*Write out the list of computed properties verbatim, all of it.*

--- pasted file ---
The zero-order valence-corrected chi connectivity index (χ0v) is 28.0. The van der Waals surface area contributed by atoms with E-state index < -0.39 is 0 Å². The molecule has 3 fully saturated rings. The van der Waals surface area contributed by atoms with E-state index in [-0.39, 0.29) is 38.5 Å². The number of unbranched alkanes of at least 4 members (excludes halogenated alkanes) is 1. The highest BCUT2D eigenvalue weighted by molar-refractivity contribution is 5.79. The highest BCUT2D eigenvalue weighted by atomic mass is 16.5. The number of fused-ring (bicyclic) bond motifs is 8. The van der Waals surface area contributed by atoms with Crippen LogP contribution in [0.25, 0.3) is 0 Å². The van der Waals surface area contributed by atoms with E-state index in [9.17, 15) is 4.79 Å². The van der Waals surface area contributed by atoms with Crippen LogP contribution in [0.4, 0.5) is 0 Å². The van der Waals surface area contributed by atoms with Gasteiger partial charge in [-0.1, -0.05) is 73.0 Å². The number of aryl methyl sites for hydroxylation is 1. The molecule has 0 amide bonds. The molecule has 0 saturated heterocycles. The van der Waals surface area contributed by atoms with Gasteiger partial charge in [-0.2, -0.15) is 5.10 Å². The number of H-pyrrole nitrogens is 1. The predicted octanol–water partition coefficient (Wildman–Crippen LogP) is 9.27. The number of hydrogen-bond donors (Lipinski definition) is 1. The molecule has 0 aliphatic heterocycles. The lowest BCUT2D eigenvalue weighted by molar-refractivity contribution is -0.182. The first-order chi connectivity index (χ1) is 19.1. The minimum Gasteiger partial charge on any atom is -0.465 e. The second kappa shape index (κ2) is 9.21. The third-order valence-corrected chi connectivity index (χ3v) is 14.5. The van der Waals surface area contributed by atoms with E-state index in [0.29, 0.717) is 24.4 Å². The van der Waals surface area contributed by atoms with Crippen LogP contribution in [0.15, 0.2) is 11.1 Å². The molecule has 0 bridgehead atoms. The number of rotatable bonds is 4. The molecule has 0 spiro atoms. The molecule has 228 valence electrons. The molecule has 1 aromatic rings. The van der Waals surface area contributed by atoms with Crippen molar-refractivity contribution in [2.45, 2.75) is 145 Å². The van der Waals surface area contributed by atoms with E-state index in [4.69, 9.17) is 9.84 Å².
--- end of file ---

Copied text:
The zero-order valence-corrected chi connectivity index (χ0v) is 28.0. The van der Waals surface area contributed by atoms with E-state index < -0.39 is 0 Å². The molecule has 3 fully saturated rings. The van der Waals surface area contributed by atoms with E-state index in [-0.39, 0.29) is 38.5 Å². The number of unbranched alkanes of at least 4 members (excludes halogenated alkanes) is 1. The highest BCUT2D eigenvalue weighted by molar-refractivity contribution is 5.79. The highest BCUT2D eigenvalue weighted by atomic mass is 16.5. The number of fused-ring (bicyclic) bond motifs is 8. The van der Waals surface area contributed by atoms with Crippen LogP contribution in [0.25, 0.3) is 0 Å². The van der Waals surface area contributed by atoms with E-state index in [9.17, 15) is 4.79 Å². The van der Waals surface area contributed by atoms with Crippen LogP contribution in [0.4, 0.5) is 0 Å². The van der Waals surface area contributed by atoms with Gasteiger partial charge in [-0.1, -0.05) is 73.0 Å². The number of aryl methyl sites for hydroxylation is 1. The molecule has 0 amide bonds. The molecule has 0 saturated heterocycles. The van der Waals surface area contributed by atoms with Gasteiger partial charge in [-0.2, -0.15) is 5.10 Å². The number of H-pyrrole nitrogens is 1. The predicted octanol–water partition coefficient (Wildman–Crippen LogP) is 9.27. The number of hydrogen-bond donors (Lipinski definition) is 1. The molecule has 0 aliphatic heterocycles. The lowest BCUT2D eigenvalue weighted by molar-refractivity contribution is -0.182. The first-order chi connectivity index (χ1) is 19.1. The minimum Gasteiger partial charge on any atom is -0.465 e. The second kappa shape index (κ2) is 9.21. The third-order valence-corrected chi connectivity index (χ3v) is 14.5. The van der Waals surface area contributed by atoms with E-state index in [0.29, 0.717) is 24.4 Å². The van der Waals surface area contributed by atoms with Crippen LogP contribution in [0.15, 0.2) is 11.1 Å². The molecule has 0 bridgehead atoms. The number of rotatable bonds is 4. The molecule has 0 spiro atoms. The molecule has 228 valence electrons. The molecule has 1 aromatic rings. The van der Waals surface area contributed by atoms with Crippen molar-refractivity contribution in [2.45, 2.75) is 145 Å². The van der Waals surface area contributed by atoms with E-state index in [4.69, 9.17) is 9.84 Å².